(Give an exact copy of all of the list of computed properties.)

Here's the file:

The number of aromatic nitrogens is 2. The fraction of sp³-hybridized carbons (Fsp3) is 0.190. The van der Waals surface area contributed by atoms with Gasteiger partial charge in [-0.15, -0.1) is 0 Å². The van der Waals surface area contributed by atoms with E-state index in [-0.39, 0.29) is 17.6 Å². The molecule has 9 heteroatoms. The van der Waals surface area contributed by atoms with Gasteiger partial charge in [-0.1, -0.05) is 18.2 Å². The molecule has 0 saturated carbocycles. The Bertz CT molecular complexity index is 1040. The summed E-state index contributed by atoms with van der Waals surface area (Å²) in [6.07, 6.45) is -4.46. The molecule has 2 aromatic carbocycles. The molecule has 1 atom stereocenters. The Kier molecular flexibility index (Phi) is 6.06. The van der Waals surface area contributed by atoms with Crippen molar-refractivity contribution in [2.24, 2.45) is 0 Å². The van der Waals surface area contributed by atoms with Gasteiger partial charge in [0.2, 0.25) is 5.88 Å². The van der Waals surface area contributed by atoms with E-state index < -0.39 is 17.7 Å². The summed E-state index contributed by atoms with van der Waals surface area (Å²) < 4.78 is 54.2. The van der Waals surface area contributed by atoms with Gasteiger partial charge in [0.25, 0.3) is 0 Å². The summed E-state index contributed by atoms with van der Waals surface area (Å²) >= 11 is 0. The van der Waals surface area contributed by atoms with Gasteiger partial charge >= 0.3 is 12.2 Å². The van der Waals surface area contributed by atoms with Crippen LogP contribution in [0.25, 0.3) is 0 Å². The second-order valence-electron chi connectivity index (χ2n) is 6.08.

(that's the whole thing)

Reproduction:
The number of aromatic nitrogens is 2. The fraction of sp³-hybridized carbons (Fsp3) is 0.190. The van der Waals surface area contributed by atoms with Gasteiger partial charge in [-0.15, -0.1) is 0 Å². The van der Waals surface area contributed by atoms with E-state index in [-0.39, 0.29) is 17.6 Å². The molecule has 9 heteroatoms. The van der Waals surface area contributed by atoms with Gasteiger partial charge in [-0.1, -0.05) is 18.2 Å². The molecule has 0 saturated carbocycles. The Bertz CT molecular complexity index is 1040. The summed E-state index contributed by atoms with van der Waals surface area (Å²) in [6.07, 6.45) is -4.46. The molecule has 2 aromatic carbocycles. The molecule has 1 atom stereocenters. The Kier molecular flexibility index (Phi) is 6.06. The van der Waals surface area contributed by atoms with Crippen molar-refractivity contribution in [2.24, 2.45) is 0 Å². The van der Waals surface area contributed by atoms with Gasteiger partial charge in [0.2, 0.25) is 5.88 Å². The van der Waals surface area contributed by atoms with E-state index < -0.39 is 17.7 Å². The summed E-state index contributed by atoms with van der Waals surface area (Å²) < 4.78 is 54.2. The van der Waals surface area contributed by atoms with Gasteiger partial charge in [0.25, 0.3) is 0 Å². The summed E-state index contributed by atoms with van der Waals surface area (Å²) >= 11 is 0. The van der Waals surface area contributed by atoms with Gasteiger partial charge >= 0.3 is 12.2 Å². The van der Waals surface area contributed by atoms with Crippen LogP contribution in [0.25, 0.3) is 0 Å². The second-order valence-electron chi connectivity index (χ2n) is 6.08.